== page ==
Is Post-Partisanship Possible?

Rick Perlstein is the author of the New York Times bestseller "Nixonland: The Rise of a President and the Fracturing of America" (Scribner). "Nixonland" has been named one of the three best books of the year by the editors at and a New York Times notable book for 2008, and has been named on year-end "best of" lists by over a dozen publications.

His first book, "Before The Storm: Barry Goldwater and the Unmaking of the American Consensus," won the 2001 Los Angeles Times Book Award for history and is newly available in paperback from Nation Books. It appeared on the best books lists of the New York Times, Washington Post, and Chicago Tribune that year, and also became, in the wake of the Clinton Wars and the 2000 Florida recount, one of the very few books to receive glowing reviews in both left-wing and right-wing publications. From the summer of 2003 until 2005 he covered the presidential campaigns as chief national political correspondent for the Village Voice. He has also published The Stock Ticker and the Superjumbo: How the Democrats Can Once Again Become America's Dominant Political Party, an essay with responses from commentators including Robert Reich, Elaine Kamarck, and Ruy Teixeira. In 2006 and 2007 he wrote a biweekly column for The New Republic Online; his Nation article "All Aboard the McCain Express" was featured in "Best American Political Writing 2008." From March, 2007 to March 2009, Perlstein was senior fellow at the Campaign for America's Future, for which he wrote the blog The Big Con. He is now at work on a third and final volume in his Backlash Trilogy, covering the years 1973 to 1980.

He received a B.A. in history from the University of Chicago in 1992, where his cultural criticism was published in the Baffler, and spent two years in the PhD program in American culture at the University of Michigan. Moving to New York, he worked for two years as an editor at Lingua Franca: The Review of Academic Life. Perlstein's articles have appeared in publications including Newsweek, Slate, the Village Voice, Newsday The Nation, The New York Times, The New York Observer, The Washington Post, Chicago Tribune, San Francisco Chronicle, Los Angeles Times, Arizona Republic, the London Review of Books, Newsday, Columbia Journalism Review and The New Yorker.

  • Transcript


Question: Has Obama succeeded on his promise of being a “post-partisan” President?

Rick Perlstein: Well, the problem with Obama’s post-partisan agenda is that he came into it. He came into his presidency at a time when millions of Americans, perhaps even tens of millions of Americans don’t consider a democrat president legitimate. Don’t consider liberalism legitimate. Don’t consider the idea of the state forming new programs to help people legitimate. So, he’s in a situation a lot like, you know, Abraham Lincoln faced in 1860 when you had millions of Americans who didn’t even consider what was going in Washington to have anything to do with them.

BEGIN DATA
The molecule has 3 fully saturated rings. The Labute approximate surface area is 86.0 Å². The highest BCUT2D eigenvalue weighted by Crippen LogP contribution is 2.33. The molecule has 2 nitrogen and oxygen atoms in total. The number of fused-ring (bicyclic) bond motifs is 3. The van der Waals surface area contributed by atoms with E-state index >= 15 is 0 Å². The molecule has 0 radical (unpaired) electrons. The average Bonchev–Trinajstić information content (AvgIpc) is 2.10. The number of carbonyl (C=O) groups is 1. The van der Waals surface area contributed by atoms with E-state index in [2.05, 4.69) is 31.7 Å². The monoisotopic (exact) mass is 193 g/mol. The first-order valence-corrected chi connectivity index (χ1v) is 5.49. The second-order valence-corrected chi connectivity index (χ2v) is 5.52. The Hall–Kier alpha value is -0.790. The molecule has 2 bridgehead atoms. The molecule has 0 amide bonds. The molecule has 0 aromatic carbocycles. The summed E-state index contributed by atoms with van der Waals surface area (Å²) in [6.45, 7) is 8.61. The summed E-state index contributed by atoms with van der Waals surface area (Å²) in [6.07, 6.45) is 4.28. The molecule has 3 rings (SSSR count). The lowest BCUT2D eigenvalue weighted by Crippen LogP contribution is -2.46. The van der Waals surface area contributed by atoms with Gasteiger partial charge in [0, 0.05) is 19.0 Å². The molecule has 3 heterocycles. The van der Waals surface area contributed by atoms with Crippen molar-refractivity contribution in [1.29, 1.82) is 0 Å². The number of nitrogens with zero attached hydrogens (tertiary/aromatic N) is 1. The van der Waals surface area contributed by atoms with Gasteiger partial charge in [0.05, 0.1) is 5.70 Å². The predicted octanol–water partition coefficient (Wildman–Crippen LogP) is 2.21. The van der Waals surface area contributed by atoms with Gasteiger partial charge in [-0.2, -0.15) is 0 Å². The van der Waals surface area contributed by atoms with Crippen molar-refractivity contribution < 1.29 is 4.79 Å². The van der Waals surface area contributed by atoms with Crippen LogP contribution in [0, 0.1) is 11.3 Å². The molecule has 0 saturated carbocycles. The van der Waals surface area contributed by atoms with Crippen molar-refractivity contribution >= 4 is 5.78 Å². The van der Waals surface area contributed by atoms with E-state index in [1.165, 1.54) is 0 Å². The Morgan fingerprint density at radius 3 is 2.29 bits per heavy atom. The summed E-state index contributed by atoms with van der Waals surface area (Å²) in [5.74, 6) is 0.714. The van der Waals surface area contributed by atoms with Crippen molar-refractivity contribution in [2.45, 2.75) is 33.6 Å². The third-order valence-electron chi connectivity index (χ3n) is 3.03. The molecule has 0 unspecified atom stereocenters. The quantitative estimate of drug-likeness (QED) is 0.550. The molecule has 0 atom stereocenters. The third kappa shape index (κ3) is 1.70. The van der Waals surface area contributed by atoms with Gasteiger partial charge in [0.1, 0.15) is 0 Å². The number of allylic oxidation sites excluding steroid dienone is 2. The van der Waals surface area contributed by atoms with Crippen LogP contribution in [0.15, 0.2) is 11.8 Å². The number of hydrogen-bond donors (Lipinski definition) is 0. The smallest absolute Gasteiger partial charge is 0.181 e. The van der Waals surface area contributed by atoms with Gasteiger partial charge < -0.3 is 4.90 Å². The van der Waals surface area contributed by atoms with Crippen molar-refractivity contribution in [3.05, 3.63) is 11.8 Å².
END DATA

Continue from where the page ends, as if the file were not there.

So, the big question for me was always was this post-partisan idea, this idea that you could kind of bring adversaries across a table and get them to agree to each other and agree with - to get them to agree with each other and achieve social progress, was that a deep-seated belief of his or was that, in a certain sense, a tactic? Not a cynical tactic, but a tactic. And I would be very with him if it were a way of thinking about politics, if it were a tactic, because the job of transformative leader is not to **** the center, but define their own values as the center, as common sense. And if he, you know, I believe in the agenda he’s putting forward. For example, universal healthcare. You know, for example, you know, cap and trade and green jobs as a way to, you know, solve our energy problems while growing the economy. I think these are reasonable while liberal goals and if he presents them as reasonable and the reaction to them as one could knew they were going to - because there are these millions of people that don’t consider a liberal president legitimate - was irrational, extreme, that presented him an opportunity to say, “My program is rational, but my opposition has chosen extremism, has chosen unreason,” and be willing to take the hit, that there's always going to be a minority of the country. Thirty percent, 35 percent, even 40 percent who disagrees with him radically. Disagrees with him strongly, but if he’s still willing to pass his program with that 60 percent margin, the rest of the country will eventually catch up. The reactionaries will understand as they did with Social Security, as they did with, you know, women getting the vote, freeing the slaves, you know, Social Security. That actually these things were in their interests. They’ll accept them as part of the established order of American society, and in fact, 20, 30, 40 year down the road the Republicans and the Conservatives will be campaigning to save universal healthcare just like they campaign to save Social Security.

But the problem is this doesn’t really work unless you make this kind of tactical shift. If people say that you're illegitimate and your liberal agenda is extremist socialist destroying the America that we all grew up with, you have to be willing to say, “This is unreasonable. This is extreme.” And if you aren’t able to say, “This is unreasonable and this is extreme,” then you're granting your opposition an undue influence. You’re basically negotiating with the unnegotiatable. And as Abraham Lincoln said quite eloquently in this 1860 speech at Cooper Union, you can’t win that way.

Recorded on: October 19, 2009